Whalehead Beach Club

In the early days, there was a hunting club located here where the rich came to play. In those days it was on the migratory route for waterfowl, and the hunting was renowned. Edward Collings Knight Jr. and his wife, Marie-Louise LeBel purchased the property in 1922 and built this 21,000-square foot mansion, completed in 1925 restored in 1992. They dredged a waterway around the estate, known since as Corolla Island. The pond and the canal connecting it to the ocean were also man-made.

The mansion was intended as a winter home for the couple, and they entertained the wealthy in lavish style.

It was difficult to access, as there wasn’t a road to the property until recently. All the material for the estate came in by boat and barge.

In those days hunting clubs would not accept female members, so Marie-Louise made her own hunting club and hunted to heart’s content, thumbing her nose at their neighbors.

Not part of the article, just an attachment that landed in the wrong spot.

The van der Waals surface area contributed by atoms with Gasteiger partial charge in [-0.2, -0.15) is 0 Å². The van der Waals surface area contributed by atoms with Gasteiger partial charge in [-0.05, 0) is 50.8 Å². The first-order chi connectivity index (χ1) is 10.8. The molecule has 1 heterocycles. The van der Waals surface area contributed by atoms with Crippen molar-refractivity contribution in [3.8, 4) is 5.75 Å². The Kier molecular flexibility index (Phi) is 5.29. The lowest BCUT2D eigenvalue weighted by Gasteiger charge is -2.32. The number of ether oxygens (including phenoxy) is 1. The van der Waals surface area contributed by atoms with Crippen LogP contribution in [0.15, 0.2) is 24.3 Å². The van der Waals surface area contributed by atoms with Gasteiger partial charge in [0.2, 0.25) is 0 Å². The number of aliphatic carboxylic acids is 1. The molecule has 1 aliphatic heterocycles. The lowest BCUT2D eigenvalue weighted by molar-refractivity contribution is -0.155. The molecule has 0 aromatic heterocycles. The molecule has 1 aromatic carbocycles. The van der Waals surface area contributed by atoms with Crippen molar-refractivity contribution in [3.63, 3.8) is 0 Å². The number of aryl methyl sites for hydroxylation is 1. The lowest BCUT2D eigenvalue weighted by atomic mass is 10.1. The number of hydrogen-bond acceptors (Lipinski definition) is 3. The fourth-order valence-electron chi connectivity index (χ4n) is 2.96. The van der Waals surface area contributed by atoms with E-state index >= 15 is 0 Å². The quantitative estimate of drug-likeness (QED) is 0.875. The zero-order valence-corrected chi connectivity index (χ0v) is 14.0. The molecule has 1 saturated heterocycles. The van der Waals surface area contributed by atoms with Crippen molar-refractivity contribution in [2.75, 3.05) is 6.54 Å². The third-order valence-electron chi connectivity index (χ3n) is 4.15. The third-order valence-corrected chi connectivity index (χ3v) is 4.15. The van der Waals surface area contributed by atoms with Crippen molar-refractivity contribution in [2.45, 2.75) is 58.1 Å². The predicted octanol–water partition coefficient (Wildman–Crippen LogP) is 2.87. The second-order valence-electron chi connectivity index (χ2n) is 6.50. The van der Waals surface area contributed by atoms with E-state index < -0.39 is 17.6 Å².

Knight’s father, who died when Jr. was 29, made a fortune in railroads, steamships, sugar refineries and other businesses. Jr. was a big spender and enjoyed his inheritance. To give you a peek at the fortune he inherited, they commissioned a Steinway & Sons to build 6-legged grand piano. The house also boasted an Otis elevator, Tiffany & Sons light fixtures and cork floors.

Both Jr. and his wife passed away in 1939. He, from heart problems, she, from an aneurysm three months later.

The property was in terrible condition before 1992. It had been a Coast Guard Station, a test site for rocket fuel and even a college before falling into disrepair.

By the way, photography is not allowed in the house.

© Bill Carroll 2017